Good Management? Set Staff Free

You could fill the American Library of Congress with books about good management and still have enough left over to stack a few aisles in Boston’s Public Library. Despite the plethora of advice, the question of what constitutes good management is complicated and vexed. And the answers, alas, are usually contradictory, says Julian Birkinshaw, author of Becoming a Better Boss: Why good management is so difficult.

But Kiwi and former director of retail at the Bank of New Zealand, Chris Bayliss, tells the British author that good managers sometimes have to set their staff free. He recounts the shock of witnessing his staff at one bank branch putting up a children’s party banner, in contravention of all BNZ rules.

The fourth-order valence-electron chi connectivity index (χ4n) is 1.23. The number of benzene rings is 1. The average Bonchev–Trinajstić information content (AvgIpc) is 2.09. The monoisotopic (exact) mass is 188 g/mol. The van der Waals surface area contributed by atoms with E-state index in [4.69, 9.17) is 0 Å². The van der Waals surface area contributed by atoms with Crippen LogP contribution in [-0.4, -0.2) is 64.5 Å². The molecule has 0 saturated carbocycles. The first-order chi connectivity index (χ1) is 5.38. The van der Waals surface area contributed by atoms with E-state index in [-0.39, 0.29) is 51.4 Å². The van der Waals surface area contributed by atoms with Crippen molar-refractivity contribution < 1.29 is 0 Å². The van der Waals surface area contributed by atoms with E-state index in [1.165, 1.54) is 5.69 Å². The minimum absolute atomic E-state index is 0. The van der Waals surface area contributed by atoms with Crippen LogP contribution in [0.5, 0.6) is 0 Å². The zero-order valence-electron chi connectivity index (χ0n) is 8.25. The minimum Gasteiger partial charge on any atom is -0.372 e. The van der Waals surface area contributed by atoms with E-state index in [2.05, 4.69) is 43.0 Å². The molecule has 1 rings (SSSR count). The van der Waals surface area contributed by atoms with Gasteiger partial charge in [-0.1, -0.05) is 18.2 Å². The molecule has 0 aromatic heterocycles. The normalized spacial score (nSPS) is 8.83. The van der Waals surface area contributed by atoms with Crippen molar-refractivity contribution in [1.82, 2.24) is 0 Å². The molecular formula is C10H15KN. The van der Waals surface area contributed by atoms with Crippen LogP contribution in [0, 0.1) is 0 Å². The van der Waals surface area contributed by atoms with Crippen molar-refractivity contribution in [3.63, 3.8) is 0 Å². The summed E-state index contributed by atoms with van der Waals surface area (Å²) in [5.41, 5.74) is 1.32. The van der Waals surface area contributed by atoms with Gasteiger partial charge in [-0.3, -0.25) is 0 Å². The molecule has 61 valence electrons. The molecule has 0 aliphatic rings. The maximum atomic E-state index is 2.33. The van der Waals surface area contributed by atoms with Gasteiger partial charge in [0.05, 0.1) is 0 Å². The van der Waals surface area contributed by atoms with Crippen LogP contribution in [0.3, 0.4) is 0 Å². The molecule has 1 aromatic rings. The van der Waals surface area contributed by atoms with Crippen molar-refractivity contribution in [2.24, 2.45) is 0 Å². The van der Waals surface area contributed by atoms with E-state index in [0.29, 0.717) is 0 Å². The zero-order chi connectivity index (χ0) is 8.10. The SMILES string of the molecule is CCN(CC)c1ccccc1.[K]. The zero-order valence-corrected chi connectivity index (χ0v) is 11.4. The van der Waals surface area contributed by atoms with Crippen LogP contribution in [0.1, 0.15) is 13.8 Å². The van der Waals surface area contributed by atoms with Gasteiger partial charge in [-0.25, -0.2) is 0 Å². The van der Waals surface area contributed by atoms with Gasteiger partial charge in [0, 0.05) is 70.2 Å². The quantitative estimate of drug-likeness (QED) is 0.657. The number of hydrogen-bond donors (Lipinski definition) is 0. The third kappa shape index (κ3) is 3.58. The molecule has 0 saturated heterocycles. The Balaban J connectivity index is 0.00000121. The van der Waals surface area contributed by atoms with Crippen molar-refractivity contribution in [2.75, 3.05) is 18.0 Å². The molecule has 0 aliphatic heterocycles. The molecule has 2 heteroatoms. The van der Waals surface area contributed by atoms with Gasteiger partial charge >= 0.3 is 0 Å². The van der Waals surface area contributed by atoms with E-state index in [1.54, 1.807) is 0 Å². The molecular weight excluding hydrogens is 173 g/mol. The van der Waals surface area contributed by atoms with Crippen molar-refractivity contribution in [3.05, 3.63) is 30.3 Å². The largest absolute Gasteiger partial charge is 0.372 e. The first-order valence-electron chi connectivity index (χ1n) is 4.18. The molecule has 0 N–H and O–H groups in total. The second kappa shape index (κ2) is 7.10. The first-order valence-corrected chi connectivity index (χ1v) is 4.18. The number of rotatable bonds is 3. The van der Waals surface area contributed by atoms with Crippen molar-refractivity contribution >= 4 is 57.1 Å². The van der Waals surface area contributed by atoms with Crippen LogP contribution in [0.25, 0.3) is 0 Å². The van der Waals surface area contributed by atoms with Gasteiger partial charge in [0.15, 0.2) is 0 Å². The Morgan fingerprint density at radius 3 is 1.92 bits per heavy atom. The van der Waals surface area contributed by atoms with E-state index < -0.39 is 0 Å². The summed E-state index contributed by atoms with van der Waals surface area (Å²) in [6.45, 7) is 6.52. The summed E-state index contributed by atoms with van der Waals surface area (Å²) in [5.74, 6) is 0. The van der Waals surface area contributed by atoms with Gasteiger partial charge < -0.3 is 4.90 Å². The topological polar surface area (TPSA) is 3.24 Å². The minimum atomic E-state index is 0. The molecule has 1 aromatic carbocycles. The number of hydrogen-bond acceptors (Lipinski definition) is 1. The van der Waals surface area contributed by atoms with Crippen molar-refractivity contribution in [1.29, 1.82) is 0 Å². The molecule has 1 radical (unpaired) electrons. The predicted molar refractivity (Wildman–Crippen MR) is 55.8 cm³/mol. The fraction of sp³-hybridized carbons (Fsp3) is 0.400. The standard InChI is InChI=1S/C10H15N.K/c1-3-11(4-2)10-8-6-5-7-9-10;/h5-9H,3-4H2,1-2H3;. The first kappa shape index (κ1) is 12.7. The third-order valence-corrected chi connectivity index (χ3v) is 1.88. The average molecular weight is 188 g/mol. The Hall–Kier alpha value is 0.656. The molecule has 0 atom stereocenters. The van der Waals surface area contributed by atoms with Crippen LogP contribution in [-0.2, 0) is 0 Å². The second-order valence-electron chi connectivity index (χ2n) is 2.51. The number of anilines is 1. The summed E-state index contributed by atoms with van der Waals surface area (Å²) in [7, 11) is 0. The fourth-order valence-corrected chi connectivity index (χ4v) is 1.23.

“I just stood there with my eyes open, thinking, well, the customers don’t seem to mind, the staff are on fire, and they’re converting it into sales. So, who’s right and who’s wrong?”

Birkinshaw, a professor at London Business School, argues persuasively that Bayliss’ management style is best practice. “There is a proven better way of managing, one that involves putting people first and creating an environment in which they can do their best work,” he writes. “However, very few companies have implemented it because it is difficult to do, requires long-term investment and makes investors nervous.”

Further evidence, perhaps, and not for the first time, that share price or shareholder-driven decision making is counterproductive to long-term best practice management.

Tags: best practice  books  Employment  Financial Times (The)  management  

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